Originally published: Sept 13 2021
Edited and re-published: Sept 2022
Irony of life: Another year has flown by while most of us have not flown anywhere since the beginning of Covid. Best is to joke about the current circumstances, while feeling festive as another Mid Autmn festival approaches, we thinks.
So, the Mid-Autumn Festival (A.K.A. Mooncake Festival) is celebrated in many East Asian communities. Traditionally it falls on the 15th of the Eighth month in Chinese Lunar Calendar. This year, it will fall on the 21th September.
The Mid-Autumn Festival is the second most prominent festival for Chinese, after Chinese New Year. On the day of Mid-Autumn, families will celebrate it by gathering for dinners together, eating mooncakes, worshipping the moon and displaying lighting paper lanterns. In many Asian countries, the festival will also be celebrated with dragon dances. In the past, people also took the Mid-Autumn Festival as a celebration of their hard work and harvest. Pomelos are one of the harvest foods that will be eaten and enjoyed at their freshest and most nutritious during the festival.
We especially went to the wet market in Yuen Long to buy our Mid Autumn Festival Lantern!! We had read articles that the Tai Kiu market is known for its hand made (versus industrial ones) 😃 😃. All the pictures in this article are from there.
History of lanterns
In ancient times, like in most cultures the primary use of lanterns was as lighting tools. Indeed, they were used primarily as light source for both indoor and outdoor.
From our research we learnt that it is difficult to discern the original purpose of lanterns in connection to the festival, but it is certain that lanterns were not used in conjunction with moon-worship prior to the Tang dynasty (618-906 CE).
History books tells us that the ancient Chinese Lanterns traditional crafts, are originated in the Western Han Dynasty more than 2,000 years ago. Now, appreciating and playing with lanterns are still welcomed by many people, second in popularity popular only to the Lantern Festival. Chinese Moon Festival lanterns are mostly welcomed in south China and there are no large lantern shows being held like in the Lantern Festival. The Mooncake Festival lanterns are mainly treasured among families and children.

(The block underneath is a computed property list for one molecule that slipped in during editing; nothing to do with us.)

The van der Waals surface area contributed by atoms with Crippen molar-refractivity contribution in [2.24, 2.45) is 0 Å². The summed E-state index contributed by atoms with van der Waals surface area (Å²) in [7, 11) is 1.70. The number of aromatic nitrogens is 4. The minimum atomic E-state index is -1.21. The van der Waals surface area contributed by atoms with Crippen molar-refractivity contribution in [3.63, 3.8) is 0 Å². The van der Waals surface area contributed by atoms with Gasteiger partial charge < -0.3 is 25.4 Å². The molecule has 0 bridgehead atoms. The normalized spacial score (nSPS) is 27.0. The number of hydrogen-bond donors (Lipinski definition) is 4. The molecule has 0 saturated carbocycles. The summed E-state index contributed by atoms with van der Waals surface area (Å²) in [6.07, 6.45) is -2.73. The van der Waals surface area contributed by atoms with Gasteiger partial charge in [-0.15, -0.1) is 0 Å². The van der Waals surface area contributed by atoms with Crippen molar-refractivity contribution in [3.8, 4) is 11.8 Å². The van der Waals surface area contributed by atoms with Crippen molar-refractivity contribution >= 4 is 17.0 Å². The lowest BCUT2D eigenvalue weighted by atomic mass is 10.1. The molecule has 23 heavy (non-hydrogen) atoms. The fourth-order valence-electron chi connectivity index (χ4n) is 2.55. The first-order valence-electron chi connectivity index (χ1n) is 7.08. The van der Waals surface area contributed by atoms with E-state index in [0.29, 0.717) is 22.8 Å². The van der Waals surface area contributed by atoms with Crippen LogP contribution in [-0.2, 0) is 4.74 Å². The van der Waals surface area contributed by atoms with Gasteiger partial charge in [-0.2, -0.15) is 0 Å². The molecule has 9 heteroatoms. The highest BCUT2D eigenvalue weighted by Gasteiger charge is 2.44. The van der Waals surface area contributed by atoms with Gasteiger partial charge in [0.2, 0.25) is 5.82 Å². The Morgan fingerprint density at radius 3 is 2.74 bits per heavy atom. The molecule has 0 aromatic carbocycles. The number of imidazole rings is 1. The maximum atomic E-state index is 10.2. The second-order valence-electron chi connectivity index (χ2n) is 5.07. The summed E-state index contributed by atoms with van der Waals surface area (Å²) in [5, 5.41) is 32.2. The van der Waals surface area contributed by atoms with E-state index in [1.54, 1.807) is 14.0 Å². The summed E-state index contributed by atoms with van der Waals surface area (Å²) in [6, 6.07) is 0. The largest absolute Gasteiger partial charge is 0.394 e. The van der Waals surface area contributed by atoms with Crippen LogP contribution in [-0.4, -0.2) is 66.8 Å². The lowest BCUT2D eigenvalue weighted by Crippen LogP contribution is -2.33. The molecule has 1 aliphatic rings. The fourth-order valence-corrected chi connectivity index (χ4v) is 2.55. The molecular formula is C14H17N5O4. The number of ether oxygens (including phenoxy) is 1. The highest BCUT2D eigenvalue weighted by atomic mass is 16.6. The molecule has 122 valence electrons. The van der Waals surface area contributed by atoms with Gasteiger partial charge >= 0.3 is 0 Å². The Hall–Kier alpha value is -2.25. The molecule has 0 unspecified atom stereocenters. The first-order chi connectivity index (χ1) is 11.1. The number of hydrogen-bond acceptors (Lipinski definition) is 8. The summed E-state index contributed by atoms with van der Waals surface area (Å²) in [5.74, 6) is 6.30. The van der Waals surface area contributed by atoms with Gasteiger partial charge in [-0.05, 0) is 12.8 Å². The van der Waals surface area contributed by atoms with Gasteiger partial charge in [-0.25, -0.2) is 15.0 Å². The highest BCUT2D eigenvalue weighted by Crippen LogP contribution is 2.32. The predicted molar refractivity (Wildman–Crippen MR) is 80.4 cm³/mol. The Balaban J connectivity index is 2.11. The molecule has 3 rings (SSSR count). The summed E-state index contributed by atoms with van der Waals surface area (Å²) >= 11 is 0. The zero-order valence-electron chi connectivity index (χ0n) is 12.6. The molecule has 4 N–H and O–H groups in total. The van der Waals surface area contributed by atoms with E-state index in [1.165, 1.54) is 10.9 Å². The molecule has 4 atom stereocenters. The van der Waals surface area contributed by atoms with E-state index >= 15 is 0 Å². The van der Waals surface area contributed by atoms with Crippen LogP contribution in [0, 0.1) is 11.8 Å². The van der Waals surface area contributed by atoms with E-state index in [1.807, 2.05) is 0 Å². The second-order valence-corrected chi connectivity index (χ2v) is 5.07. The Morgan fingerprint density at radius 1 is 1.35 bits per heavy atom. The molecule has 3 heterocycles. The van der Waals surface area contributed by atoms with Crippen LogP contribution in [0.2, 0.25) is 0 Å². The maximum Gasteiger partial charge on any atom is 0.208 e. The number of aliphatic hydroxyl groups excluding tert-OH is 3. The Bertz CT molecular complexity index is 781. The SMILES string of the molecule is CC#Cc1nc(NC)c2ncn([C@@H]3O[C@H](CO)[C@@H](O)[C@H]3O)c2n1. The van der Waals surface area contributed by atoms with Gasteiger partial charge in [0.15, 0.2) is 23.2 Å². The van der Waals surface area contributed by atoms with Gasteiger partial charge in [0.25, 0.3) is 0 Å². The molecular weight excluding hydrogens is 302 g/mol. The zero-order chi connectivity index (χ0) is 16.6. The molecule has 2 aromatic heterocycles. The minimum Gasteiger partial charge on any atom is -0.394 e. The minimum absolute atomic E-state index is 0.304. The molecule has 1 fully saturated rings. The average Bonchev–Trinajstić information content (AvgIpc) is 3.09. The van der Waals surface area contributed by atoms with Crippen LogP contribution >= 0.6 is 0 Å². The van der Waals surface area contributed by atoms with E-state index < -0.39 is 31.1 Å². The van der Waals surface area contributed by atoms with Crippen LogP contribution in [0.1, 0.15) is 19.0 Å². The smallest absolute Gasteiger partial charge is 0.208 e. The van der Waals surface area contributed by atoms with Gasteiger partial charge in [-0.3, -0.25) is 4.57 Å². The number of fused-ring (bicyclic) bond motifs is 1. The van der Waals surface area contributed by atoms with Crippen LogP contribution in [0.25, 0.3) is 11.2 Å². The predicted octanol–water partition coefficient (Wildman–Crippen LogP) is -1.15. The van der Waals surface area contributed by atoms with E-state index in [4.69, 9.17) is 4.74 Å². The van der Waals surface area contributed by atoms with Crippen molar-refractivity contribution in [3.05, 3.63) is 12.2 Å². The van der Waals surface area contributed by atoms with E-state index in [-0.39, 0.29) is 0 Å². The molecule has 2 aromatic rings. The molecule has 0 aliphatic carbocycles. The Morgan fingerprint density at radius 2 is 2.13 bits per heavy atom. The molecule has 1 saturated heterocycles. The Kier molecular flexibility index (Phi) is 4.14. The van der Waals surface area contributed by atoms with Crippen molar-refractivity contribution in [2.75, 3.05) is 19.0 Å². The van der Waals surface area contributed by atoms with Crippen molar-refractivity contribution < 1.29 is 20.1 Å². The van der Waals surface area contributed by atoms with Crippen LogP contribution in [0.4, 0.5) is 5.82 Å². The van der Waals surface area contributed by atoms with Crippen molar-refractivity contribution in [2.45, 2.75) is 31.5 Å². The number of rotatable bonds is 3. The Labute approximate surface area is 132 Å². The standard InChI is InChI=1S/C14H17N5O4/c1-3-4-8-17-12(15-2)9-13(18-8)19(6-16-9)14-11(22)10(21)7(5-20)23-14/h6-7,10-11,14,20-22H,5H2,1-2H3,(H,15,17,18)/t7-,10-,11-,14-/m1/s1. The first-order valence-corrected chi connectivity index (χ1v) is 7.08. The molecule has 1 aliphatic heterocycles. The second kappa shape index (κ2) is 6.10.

Over time, making lantern has become a handicraft and ornamentals and their use has also changed. Today lanterns are an integral part of festivities in China and used in celebration and worship. They are also used to decorate homes and public places. An important tradition involving lanterns is to write riddles on them and have other people (especially kids) try to guess the answers (traditional Chinese: 燈謎; pinyin: dēng mí; literally: "lantern riddle").
Symbolic meanings of lanterns
1. Create a festive spirit
Several days before the festival, people hang these Moon Festival lanterns to create happy festive atmosphere and welcome the coming of the festival.
Traditionally, about 10 days before the festival, people in Guangdong and Hong Kong make Mid-Autumn Festival lanterns with bamboo strips. These lanterns are usually in the shape of birds, fish, and fruits, covered with colorful papers and painted with Chinese characters “Celebrate Mid-Autumn Festival”.
On the festival night, the lanterns with burning candles inside are tied to the bamboo poles and hung in the heights of the house, commonly known as “erect Mid-Autumn”. The family members then gather under the lantern to have fun.
2. Family first
The Mid-Autumn festival celebrates family and friendship ties. Family members gather together to admire and pay homage to the moon and eat mooncakes. Some families make a variety of Mid-Autumn lanterns as a family activity. By making it during festivals, the crafts can be passed down to later generations. This tradition however is fast disappearing due to busy lifestyles and ease, with many preferring to buy readymade lanterns.
3. Pray for babies
In olden times, during the Mid-Autumn Festival the mother would send a message through the Mooncake Festival lantern to her newly married daughter, wishing her to add to the family. This is also because “lantern” and “man” have the similar pronunciation. And there is also a hope that the daughter have a bright future.
Crazy about lanterns 🤪 🤪
Typically, lanterns are made of simple materials such as bamboo, rattan or wire for the frame; delicate-colored papers or silk fabrics for the body/ shade.
The lanterns can have different shapes and designs – animals, plants, flowers or etc. Beautiful lanterns can be found at stationary shops or paper crafting shops in Hong Kong.
DIY Simple and colorful lantern for kids:
There are so many DIY tutorials for Mid Autumn Festival Lanterns!! So we thought that better than repeating the ones you can so easily find on the net, we would just curate some of those tutorials we liked best:
Let's all try to make some lanterns this year.
In Pic: The Moon Cakes are a must during the Festival.
Our own little secret: The mid autumn festival is best enjoyed together with your family and friends with a (preferably hand made) lantern in one hand and a moon cake in the other we thinks . LocalHood is organising a Pomelo lantern Making workshop for the kiddies. Promises to be fun 😄😄. To learn more go here: Upcoming Events | localhood